Things to Do in Fortaleza
Surrounded by pink sand dunes, sandstone cliffs, and a winding river, Canoa Quebrada is a laid-back beach town blessed with a stunning natural environment. While the town has grown with the times, it hasn’t lost that mystical feel that earned its reputation as a ‘hippie town’ in the 1970s.
Palm-fringed sand and surf-worthy waves await sunseekers at Futuro Beach (Praia do Futuro), one of Fortaleza’s most popular family beaches. Stretching 5 miles (8 kilometers) along Fortaleza’s east coast, Futuro Beach offers ideal conditions for swimming and surfing, and is lined with lively beach bars (barracas).
Fortaleza is blessed with many spectacular beaches and Cumbuco Beach is no exception. Just 45 minutes drive from the city and attached to a small fishing village, the beach is distinguished by its rolling white sand dunes and empty stretches of sand lined with coconut trees.
Cumbuco Beach is a popular spot for kite surfing, sand boarding and buggy tours - the latter involving a hair-raising ride over the bumps and inclines that will leave you giddy and white-knuckled and most likely eager for more!
There are more sedate activities available including horse riding and boat rides, although the most popular activity is of course soaking up the sun on the beach.
The beach fills up with locals on weekends but there is little to do in the Cumbuco at night – you’ll need to return to the city if you want to party.
Fortaleza Beach Park is a hugely popular entertainment and leisure complex on the northeastern coast of Brazil. Every year, more than 700,000 people visit the tropical playground’s resort, hotels, restaurants, shops, sailing raft museum, water park—one of the largest in South America—and beach.
Morro Branco’s red colored cliffs are an easy day trip from Fortaleza. While looking strikingly red from a distance (particularly when contrasted with the surrounding white dunes), when explored up close, you can see that the sand cliffs have a number of pink, cream and beige colored hues that together form their distinctive overall color.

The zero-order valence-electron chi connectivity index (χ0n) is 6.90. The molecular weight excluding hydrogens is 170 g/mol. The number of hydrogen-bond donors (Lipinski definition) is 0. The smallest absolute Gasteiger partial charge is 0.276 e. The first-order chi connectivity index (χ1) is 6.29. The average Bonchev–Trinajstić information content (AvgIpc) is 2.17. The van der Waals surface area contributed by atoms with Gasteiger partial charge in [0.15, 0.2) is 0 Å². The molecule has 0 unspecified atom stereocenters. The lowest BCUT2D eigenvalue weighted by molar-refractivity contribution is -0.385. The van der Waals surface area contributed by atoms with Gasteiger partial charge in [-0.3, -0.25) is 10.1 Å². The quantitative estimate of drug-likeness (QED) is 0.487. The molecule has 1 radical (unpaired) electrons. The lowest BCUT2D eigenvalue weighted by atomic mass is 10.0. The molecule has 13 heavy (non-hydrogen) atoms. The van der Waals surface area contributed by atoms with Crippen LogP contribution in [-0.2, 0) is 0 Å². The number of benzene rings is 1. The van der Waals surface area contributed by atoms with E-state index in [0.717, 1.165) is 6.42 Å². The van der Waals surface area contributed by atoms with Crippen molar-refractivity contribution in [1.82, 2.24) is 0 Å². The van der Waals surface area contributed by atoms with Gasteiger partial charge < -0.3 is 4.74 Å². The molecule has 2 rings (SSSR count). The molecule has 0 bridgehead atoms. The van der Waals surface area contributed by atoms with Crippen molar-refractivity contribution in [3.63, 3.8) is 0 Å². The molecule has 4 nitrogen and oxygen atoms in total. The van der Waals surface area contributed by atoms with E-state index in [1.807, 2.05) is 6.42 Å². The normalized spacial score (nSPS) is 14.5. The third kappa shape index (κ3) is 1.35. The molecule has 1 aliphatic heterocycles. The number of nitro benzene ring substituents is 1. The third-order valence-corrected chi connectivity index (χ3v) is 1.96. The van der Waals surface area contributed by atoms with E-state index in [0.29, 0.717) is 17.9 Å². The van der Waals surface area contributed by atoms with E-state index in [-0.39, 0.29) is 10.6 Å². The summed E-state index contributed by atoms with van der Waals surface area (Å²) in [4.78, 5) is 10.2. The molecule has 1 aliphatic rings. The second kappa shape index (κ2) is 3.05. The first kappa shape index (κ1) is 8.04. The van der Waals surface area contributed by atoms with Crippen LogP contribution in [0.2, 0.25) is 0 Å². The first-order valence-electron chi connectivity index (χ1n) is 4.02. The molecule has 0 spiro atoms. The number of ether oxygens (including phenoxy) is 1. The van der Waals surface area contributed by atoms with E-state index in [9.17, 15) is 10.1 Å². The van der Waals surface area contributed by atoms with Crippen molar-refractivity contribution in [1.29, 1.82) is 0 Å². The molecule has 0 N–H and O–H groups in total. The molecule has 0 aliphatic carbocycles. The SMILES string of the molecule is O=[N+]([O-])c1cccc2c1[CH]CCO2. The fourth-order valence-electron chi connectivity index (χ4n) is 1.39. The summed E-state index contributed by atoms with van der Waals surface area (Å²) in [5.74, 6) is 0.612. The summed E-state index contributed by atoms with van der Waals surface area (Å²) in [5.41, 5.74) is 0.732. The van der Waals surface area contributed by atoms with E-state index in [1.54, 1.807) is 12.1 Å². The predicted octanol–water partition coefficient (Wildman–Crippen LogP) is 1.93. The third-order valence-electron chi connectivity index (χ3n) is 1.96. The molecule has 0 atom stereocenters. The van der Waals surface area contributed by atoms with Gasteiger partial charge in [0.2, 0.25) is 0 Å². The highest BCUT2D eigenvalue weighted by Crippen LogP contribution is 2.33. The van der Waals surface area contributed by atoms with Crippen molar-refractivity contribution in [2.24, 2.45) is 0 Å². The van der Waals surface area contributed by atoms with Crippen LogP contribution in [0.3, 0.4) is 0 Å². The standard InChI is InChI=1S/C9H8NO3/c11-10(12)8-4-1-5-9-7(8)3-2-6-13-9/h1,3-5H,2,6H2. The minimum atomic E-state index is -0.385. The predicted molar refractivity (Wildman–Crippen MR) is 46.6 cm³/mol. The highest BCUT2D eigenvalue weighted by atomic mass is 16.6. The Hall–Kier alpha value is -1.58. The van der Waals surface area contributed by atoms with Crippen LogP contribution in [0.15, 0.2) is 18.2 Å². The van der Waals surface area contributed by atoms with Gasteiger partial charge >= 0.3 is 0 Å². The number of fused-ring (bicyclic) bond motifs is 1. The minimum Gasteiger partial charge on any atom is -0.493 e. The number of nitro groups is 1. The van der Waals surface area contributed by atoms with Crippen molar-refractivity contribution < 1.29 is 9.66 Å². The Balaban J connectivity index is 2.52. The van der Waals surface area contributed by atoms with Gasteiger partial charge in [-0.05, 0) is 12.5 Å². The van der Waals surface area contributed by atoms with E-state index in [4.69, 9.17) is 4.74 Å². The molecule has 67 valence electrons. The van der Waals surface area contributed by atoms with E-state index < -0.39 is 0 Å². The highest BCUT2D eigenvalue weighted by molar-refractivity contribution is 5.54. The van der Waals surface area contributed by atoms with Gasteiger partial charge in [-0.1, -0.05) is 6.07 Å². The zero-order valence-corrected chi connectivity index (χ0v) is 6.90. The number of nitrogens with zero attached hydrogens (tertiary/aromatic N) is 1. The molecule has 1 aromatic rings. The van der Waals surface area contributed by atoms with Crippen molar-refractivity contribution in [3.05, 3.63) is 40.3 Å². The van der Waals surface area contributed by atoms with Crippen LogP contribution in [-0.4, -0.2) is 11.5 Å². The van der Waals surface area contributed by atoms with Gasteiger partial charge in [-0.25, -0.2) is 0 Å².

The area can be explored via a warren of tracks that flow, maze-like, between the cliffs. Local guides are on hand at the Morro Branco village, to steer you through and point out the most interesting sections. You can also arrange buggy rides along the beach here or walk to the lighthouse.
Morro Branco craftsmen fill small bottles with the sand of varying tones to create a quite unique souvenir. You can buy the colored sand bottles along the beach and in the village.
Like many northeastern Brazilian cities, Fortaleza is famous for its handicrafts, particularly its embroidered white lace textiles. One of the best places in the city to pick up locally made gifts and souvenirs is at the Fortaleza Central Market (Mercado Central de Fortaleza).
The market got its start as a meat, fruit and vegetable market housed in a small wooden building in 1809. In 1931 the government prohibited the sale of meat and produce within the market, so the industry was forced to shift to crafts. The market as it stands today was built in 1998 to include better facilities and more space for vendors.
The four floor market, located in city center, houses dozens of shops on each floor selling textiles, woven hammocks, paintings, clay sculptures, leather bags, palm baskets, T-shirts and other items. Visitors who want to take home a taste of their travels can also pick up local cashews and bottles of cachaça, the traditional Brazilian spirit made from sugarcane juice.
Just to the west of Fortaleza’s Central Market sits the early 20th-century Art Nouveau-style José de Alencar Theater (Theatro José de Alencar). Construction on the theater began in 1904, but it wasn’t until June of 1910 that it officially opened, named after Fortaleza-born novelist and dramatist José de Alencar.
Besides the 800-seat concert hall, the theater also includes a theater garden designed by Brazilian landscape architect Roberto Burle Marx, an outdoor state and a small annex with another 90-seat theater.
Even after a century, the José de Alencar Theater remains at the cultural center of Fortaleza, with regular performances and artistic activities. So important is the theater to the city of Fortaleza that it was featured on the official poster promoting Fortaleza as a venue for the 2014 World Cup.
Half-moon shaped Lagoinha Beach (Praia de Lagoinha) is a stunning beach that was once a favorite hiding place for pirates. It has a reputation as being the most beautiful beach in the state and its good looks are intensified by its tranquility, being far enough away from Fortaleza to escape the crowds.